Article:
We updated the design of this site on September 25th. Learn more.
Show more
ClinicalTrials.gov
ClinicalTrials.gov Menu

Study to Determine Whether Ramelteon Helps People With REM Sleep Behavior Disorder

This study has been completed.
Sponsor:
ClinicalTrials.gov Identifier:
NCT01401413
First Posted: July 25, 2011
Last Update Posted: July 25, 2011
The safety and scientific validity of this study is the responsibility of the study sponsor and investigators. Listing a study does not mean it has been evaluated by the U.S. Federal Government. Read our disclaimer for details.
Information provided by:
Sleep Medicine Centers of WNY
  Purpose
The purpose of this study is to determine whether the use of the drug ramelteon decreases the symptoms of REM Sleep Behavior Disorder.

Condition Intervention Phase
REM Sleep Behavior Disorder Drug: ramelteon Drug: placebo Phase 4

Study Type: Interventional
Study Design: Allocation: Randomized
Intervention Model: Parallel Assignment
Masking: Double (Participant, Investigator)
Primary Purpose: Treatment
Official Title: A Prospective Randomized, Placebo-Controlled Double-Blind Study to Determine the Efficacy of Ramelteon in REM Sleep Behavior Disorder

Resource links provided by NLM:


Further study details as provided by Sleep Medicine Centers of WNY:

Primary Outcome Measures:
  • Change in polysomnographic scores [ Time Frame: 30 days ]

Secondary Outcome Measures:
  • change in RBD symptom questionnaire and sleep diary [ Time Frame: 30 days ]

Estimated Enrollment: 20
Study Start Date: January 2008
Study Completion Date: September 2010
Primary Completion Date: September 2010 (Final data collection date for primary outcome measure)
Arms Assigned Interventions
Placebo Comparator: 1
placebo control nightly
Drug: placebo
placebo control i pill nightly for 30 nights
Active Comparator: 2
8 mg ramelteon nightly
Drug: ramelteon
8 mg nightly for 30 nights
Other Name: rozerem

Detailed Description:
This is a randomized double blind placebo controlled study to determine whether the use of ramelteon decreases symptoms of RBD. Outcome measures are determined by change in RBD polysomnographic score and assessment scores on the RBD symptom questionnaire and sleep diary.
  Eligibility

Information from the National Library of Medicine

Choosing to participate in a study is an important personal decision. Talk with your doctor and family members or friends about deciding to join a study. To learn more about this study, you or your doctor may contact the study research staff using the contacts provided below. For general information, Learn About Clinical Studies.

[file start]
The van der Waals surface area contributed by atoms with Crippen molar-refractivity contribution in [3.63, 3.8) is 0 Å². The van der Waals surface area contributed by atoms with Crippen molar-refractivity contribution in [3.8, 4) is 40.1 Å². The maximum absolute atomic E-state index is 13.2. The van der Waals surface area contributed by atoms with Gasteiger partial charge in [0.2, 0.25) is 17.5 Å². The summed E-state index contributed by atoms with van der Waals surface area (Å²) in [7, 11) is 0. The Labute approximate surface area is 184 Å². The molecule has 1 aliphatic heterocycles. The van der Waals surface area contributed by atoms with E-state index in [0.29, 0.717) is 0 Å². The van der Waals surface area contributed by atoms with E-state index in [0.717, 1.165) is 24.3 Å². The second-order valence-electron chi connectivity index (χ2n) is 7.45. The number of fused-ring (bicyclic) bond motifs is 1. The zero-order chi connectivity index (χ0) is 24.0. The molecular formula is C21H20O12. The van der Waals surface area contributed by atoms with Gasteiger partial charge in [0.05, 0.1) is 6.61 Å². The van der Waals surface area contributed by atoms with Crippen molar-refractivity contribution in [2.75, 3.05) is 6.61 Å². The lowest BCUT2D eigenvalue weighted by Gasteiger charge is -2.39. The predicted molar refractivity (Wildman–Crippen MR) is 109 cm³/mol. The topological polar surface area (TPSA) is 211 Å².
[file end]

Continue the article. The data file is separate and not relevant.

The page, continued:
Ages Eligible for Study:   18 Years to 80 Years   (Adult, Senior)
Sexes Eligible for Study:   All
Accepts Healthy Volunteers:   No
Criteria

Inclusion Criteria:

  • Meets criteria for RBD as determined by screening PSG's
  • steady bed partner for completion of RBD questionnaire

Exclusion Criteria:

  • Hepatic impairment
  • RBD associated with narcolepsy
  • use of fluvoxamine, rifampin, fluconazole or ketoconazole
  • current alcohol or drug abuse
  Contacts and Locations
Information from the National Library of Medicine

To learn more about this study, you or your doctor may contact the study research staff using the contact information provided by the sponsor.

Please refer to this study by its ClinicalTrials.gov identifier (NCT number): NCT01401413


Locations
United States, New York
Sleep Medicine Centers of WNY
West Seneca, New York, United States, 14224
Sponsors and Collaborators
Sleep Medicine Centers of WNY
Investigators
Principal Investigator: Daniel I Rifkin, MD Sleep medicine Centers of Western New York
  More Information

Responsible Party: Daniel I Rifkin, MD, President
ClinicalTrials.gov Identifier: NCT01401413     History of Changes
Other Study ID Numbers: NEU1640207B
First Submitted: July 22, 2011
First Posted: July 25, 2011
Last Update Posted: July 25, 2011
Last Verified: July 2011

Additional relevant MeSH terms:
Disease
Mental Disorders
REM Sleep Behavior Disorder
Pathologic Processes
REM Sleep Parasomnias
Parasomnias
Sleep Wake Disorders
Nervous System Diseases